Grouper may be able to limit the invasion of lionfish on Caribbean coral reefs, reports a study published this week in the online journal PLoS One. Lionfish, which are not found naturally in the Caribbean, are believed to have been released from aquariums in the United States and eventually made their way to the Bahamas in 2004. Lionfish numbers have increased dramatically in the last few years and they have now invaded the entire Caribbean.
Although lionfish are among the most beautiful fish in the sea, they are voracious predators of small fish and conservationists are concerned about their impact on native fish populations.
A research team from the University of Queensland (Australia) and American Museum of Natural History (New York) studied the invasion of lionfish in a remote stretch of coral reef in the Bahamas. The reports lead author, Professor Peter Mumby, states, “In 2006 we did not encounter any lionfish but by 2010 they were at all of our 12 study sites. However, the number of lionfish was ten times lower in reefs with lots of large groupers”.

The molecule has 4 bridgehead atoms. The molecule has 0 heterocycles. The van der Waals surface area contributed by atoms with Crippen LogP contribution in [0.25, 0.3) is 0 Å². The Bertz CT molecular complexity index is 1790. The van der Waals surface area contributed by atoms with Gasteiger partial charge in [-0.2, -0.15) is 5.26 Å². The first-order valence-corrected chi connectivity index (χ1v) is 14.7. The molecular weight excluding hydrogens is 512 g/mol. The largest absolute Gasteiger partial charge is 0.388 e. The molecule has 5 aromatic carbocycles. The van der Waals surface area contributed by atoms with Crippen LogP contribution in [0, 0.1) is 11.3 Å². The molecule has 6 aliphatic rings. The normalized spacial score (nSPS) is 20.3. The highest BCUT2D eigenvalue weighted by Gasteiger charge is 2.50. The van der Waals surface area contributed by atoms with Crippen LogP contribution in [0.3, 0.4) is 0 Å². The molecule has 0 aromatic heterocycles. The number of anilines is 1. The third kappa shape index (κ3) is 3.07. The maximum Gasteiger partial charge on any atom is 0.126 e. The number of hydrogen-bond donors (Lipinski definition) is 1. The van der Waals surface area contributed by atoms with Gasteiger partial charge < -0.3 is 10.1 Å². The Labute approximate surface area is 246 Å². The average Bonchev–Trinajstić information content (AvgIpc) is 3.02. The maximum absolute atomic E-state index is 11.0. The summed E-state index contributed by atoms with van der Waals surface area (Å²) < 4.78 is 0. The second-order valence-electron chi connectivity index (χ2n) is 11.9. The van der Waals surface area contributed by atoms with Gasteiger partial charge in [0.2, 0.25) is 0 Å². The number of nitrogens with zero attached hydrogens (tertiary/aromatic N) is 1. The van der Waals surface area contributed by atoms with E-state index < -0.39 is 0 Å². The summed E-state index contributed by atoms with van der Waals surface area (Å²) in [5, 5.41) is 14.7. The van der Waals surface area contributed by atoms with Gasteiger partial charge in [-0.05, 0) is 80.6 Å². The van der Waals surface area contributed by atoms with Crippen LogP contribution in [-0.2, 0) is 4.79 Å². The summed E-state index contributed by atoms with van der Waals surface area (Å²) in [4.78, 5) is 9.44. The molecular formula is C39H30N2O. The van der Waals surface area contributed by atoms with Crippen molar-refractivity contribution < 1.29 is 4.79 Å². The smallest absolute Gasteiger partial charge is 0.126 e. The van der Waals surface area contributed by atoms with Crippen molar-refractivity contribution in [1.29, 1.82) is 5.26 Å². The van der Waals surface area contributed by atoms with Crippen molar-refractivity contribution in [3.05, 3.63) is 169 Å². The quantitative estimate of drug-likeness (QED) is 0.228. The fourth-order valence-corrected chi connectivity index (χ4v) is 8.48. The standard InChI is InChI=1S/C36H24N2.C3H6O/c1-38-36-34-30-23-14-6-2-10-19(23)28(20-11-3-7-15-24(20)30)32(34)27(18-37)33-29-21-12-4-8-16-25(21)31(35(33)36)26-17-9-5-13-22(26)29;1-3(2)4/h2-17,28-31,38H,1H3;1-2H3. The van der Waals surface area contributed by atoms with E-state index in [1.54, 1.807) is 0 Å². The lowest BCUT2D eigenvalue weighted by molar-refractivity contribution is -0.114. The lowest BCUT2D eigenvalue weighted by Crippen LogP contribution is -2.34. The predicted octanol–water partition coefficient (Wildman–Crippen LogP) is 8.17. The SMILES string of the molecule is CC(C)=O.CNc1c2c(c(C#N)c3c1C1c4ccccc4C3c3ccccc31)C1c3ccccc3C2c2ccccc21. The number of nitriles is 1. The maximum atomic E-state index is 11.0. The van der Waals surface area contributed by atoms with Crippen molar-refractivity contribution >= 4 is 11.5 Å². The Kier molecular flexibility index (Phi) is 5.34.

The team surveyed reefs inside and outside the Exuma Cays Land and Sea Park, which is one of the best marine reserves in the Caribbean, having been established in 1959. Prof Mumby continues, “With long-term protection from fishing, grouper numbers are among the highest in the Caribbean and we believe that groupers are eating enough lionfish to limit their invasion on these reefs”.
This news is positive for conservation efforts but Mumby adds a cautionary note, “Years of over-fishing means that densities of large grouper, like the Nassau grouper, are low throughout most of the Caribbean. If we want grouper to help us control the lionfish invasion we’ll have to develop a taste for lionfish instead of grouper and drastically reduce the fishing of this species”.